To enable us to distribute funds as above, our main source of income over the last few months has been our market stalls in Ballina and Lismore, with each raising well over $1000 per market. Thanks so much to those of you who volunteer month after month and to those come and help whenever they can. Thanks to our regular customers and those who pop by every now and then. Special thanks to Trish, Meg and Rosemary, the dedicated coordination team. The future of the Ballina markets appears a little uncertain at present but we hope that someone will step forward to keep them going. All funds raised at the markets are being put to good use. 

This month we also launched our 3rd annual poetry competition. Please help us spread word far and wide, details are in this newsletter. The competition is open to anyone living in Australia, irrespective of visa status. The competition is funded by the contributions made to BR4R in the name of volunteer Louise Griffiths who passed away a few years ago

In June we will hold our first open night of the year for our members. Details of that will go out to all financial members in the next few weeks. We now have 66 financial members, the most since BR4R commenced. Thanks so much to you for your commitment to BR4R. If you are not yet a member and would like to become one, please see our website for details.

Warm regards, Ruth 

Acknowledgement to the Kaldor Centre for some of the text in this report.

UPDATE FROM MANUS LIVES MATTER

Each month  BR4R sends $200 to the Brigidine Sisters for distribution through the Manus Lives Matters network. These funds go directly to refugees still in PNG who get no government or formal financial support. Life in PNG can be challenging on many fronts. Although "free" from detention, those in PNG are really in limbo with no certain future. Some have been accepted for the US but many still have no idea what will happen to them.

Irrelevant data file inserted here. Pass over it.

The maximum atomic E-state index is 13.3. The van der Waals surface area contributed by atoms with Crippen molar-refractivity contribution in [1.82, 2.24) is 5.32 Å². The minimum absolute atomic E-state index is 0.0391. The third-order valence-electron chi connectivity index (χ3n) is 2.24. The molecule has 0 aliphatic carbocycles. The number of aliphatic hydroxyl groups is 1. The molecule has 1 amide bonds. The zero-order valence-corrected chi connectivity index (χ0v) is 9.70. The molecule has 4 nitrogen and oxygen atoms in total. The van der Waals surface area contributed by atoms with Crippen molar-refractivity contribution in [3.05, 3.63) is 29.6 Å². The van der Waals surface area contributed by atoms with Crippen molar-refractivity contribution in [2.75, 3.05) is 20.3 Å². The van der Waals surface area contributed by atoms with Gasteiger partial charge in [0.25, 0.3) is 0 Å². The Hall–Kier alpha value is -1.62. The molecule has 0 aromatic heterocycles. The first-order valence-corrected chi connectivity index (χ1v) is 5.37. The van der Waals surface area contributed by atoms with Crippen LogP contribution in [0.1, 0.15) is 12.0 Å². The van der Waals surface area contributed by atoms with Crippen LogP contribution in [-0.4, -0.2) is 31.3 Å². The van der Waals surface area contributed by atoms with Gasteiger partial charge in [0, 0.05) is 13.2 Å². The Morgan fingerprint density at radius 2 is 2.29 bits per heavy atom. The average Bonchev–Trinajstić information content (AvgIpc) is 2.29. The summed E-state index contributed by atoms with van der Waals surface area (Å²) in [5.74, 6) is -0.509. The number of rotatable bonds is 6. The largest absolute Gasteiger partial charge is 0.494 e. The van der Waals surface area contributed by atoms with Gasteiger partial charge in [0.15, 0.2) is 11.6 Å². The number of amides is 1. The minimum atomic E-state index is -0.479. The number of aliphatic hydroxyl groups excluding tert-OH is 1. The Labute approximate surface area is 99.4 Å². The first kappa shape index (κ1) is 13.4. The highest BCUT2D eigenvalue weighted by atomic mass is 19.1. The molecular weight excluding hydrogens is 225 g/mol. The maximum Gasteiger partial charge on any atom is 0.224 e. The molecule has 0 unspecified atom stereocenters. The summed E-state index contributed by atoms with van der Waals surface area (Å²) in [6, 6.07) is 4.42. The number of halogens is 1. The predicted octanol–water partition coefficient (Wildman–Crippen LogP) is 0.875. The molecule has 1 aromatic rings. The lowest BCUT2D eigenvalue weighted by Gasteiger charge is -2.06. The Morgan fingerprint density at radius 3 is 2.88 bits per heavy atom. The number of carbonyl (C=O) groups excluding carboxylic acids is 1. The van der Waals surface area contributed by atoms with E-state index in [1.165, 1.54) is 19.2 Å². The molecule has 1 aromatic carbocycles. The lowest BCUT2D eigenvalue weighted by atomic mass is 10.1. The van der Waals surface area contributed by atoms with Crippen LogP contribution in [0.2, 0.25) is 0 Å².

An extract from the report follows: "Thank you so much for your ongoing generous contributions to support the men from Manus. Your $200 each month has been a key donation for us and there are many needs we have been able to address because of your support that we would not otherwise have been able to respond to".

We get many requests from those on Nauru and Manus and cannot say yes to all but we check them out and are confident that we are meeting needs that otherwise would not be met. The men are in a very bad way mental health wise these days. 

Whenever funds allow, or we receive an additional request, we do our best to respond. This month we are donating an additional $1000 to assist with costs for maternal and childhood care for a small number of refugees who have partnered with women from PNG. The relationship means the women and children get no support either. We are also supporting the replacement  of items such as clothes and phones after a household of refugees was broken into.

CALL FOR HELP / INFORMATION

BR4R has, for the past 2.5 years, offered financial and material support to the Brisbane Off-Shore Arrivals  group. This group was originally set up for those being Medevaced to Australia. Many of those ended up in locked hotel detention. The group has continued to offer support into the hotels and to those who have recently been released..  The group has also done an amazing job in supporting those being released from community detention onto temporary final bridging visas.. One of the group members, Janet Wilson, has asked BR4R for support  to identify training opportunities in Queensland for refugees being released from detention.